I’m sure that we would all like to think that humans will still be around in a few hundred years time. Having survived two bouts of almost total world carnage, followed by imminent global nuclear holocaust during the Cold War, our prospects can surely only get better than those of the twentieth century. Looking at our current political leadership, I am beginning to have my doubts, though.
At the top of my (re-)reading list just now are three major books from the more distant past which reflect a little of what we mean by cultural achievements:
- Aristotle’s Poetics, from the Greek civilisation of around 335 BCE, which laid the foundations of literary theory, and has influenced almost every writer (and many others) ever since;
- Leon Battista Alberti’s On Painting, the most influential account of the art of painting from Renaissance Italy, written in 1435;
- Gotthold Lessing’s Laocoön (1766), a book from the Enlightenment in Germany which laid the foundations for modern aesthetics and semiotics.
I challenge you to come up with three texts of similar importance about computing, which people will still be reading in 300-2300 years time.
I have read, and own, many very important computer books. Don Knuth, often known as the father of the analysis of programming algorithms, and the originator of TeX computer typesetting and the METAFONT font definition language, wrote a series of volumes titled The Art of Computer Programming, but even such seminal works are fading fast into the small-print of technological history. Without wishing to belittle his achievement, or that of many others, these works hardly rank alongside Aristotle, Alberti, or even the less-known Lessing.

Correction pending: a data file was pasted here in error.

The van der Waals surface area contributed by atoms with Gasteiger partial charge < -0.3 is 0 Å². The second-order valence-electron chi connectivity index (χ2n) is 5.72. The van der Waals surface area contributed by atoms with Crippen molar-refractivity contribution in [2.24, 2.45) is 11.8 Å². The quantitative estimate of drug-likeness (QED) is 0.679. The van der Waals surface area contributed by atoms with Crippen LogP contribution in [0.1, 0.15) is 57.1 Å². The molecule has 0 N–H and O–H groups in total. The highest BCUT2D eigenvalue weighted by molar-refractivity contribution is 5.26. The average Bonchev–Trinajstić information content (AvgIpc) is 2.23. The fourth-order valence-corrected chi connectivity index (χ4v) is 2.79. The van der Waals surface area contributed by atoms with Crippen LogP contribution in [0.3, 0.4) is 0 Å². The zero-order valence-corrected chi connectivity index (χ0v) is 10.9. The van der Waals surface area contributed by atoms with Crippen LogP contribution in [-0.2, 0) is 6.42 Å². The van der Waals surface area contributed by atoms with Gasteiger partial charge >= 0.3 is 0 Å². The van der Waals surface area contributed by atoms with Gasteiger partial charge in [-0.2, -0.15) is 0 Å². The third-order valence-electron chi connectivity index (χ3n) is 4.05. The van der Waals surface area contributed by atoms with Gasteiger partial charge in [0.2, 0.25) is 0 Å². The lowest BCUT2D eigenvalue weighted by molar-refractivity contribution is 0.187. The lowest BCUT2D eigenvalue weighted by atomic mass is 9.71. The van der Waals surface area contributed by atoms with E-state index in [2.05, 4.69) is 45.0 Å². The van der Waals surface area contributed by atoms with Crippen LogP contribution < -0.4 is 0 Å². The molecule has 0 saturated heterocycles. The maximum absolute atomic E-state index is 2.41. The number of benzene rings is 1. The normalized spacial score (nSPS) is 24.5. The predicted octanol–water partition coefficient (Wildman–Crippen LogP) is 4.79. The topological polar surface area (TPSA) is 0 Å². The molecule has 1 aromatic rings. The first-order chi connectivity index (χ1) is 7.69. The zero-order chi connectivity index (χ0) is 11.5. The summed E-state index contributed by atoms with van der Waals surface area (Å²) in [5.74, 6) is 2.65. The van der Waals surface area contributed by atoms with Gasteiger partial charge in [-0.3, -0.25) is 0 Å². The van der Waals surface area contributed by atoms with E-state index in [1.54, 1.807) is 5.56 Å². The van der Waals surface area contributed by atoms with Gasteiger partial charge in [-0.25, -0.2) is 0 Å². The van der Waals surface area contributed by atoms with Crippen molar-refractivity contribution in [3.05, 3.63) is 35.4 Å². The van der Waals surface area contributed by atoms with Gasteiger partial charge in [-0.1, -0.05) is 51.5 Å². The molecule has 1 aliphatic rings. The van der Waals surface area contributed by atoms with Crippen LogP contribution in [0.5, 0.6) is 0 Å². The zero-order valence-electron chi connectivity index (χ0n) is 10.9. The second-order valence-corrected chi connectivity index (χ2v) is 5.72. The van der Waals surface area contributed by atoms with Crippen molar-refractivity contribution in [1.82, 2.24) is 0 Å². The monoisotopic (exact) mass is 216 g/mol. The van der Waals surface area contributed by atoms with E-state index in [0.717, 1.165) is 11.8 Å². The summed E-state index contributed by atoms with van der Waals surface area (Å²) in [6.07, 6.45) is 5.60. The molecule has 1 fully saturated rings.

Perhaps the first half century of proper computing is still too early to expect works of sufficient gravitas. But if all we have to show for the hundreds of billions invested, and the millions of great minds employed, in computing, are many shelves full of tracts such as MS-DOS for Dummies and the Missing Manual series, it suggests that computing may have little to offer humanity beyond its tools.
Just as works on the crafts of papermaking and printing are hardly keystones of civilisation, despite their importance in determining its course, maybe computing will never be more central than just being an important tool.
My local branch of Waterstones bookshop has a couple of sections of its displays devoted to ‘popular’ science and technology titles by important authors such as Steven Pinker, Richard Dawkins, and Stephen Hawking. Those about computing are few in number, and generally ephemeral in nature. I cannot even think of an author on the subject of computing who I would rank in such illustrious company – whether or not you agree with their ideas.
The next few years could be important in determining whether much of what a lot of us do is committed to the erratic juggernaut that is human civilisation, for some future Jacob Bronowski or Lord Clark to enthuse about. As those who were involved in much of the foundation work during the 1970s to ’90s reach the age when they have more time for deeper thought, we could yet see some grand and visionary works.
Or perhaps computing will turn out like the stylus and clay tablet, or Gutenberg’s printing press, as a mere enabler. That would be very disappointing given the many bright minds which have been turned to it.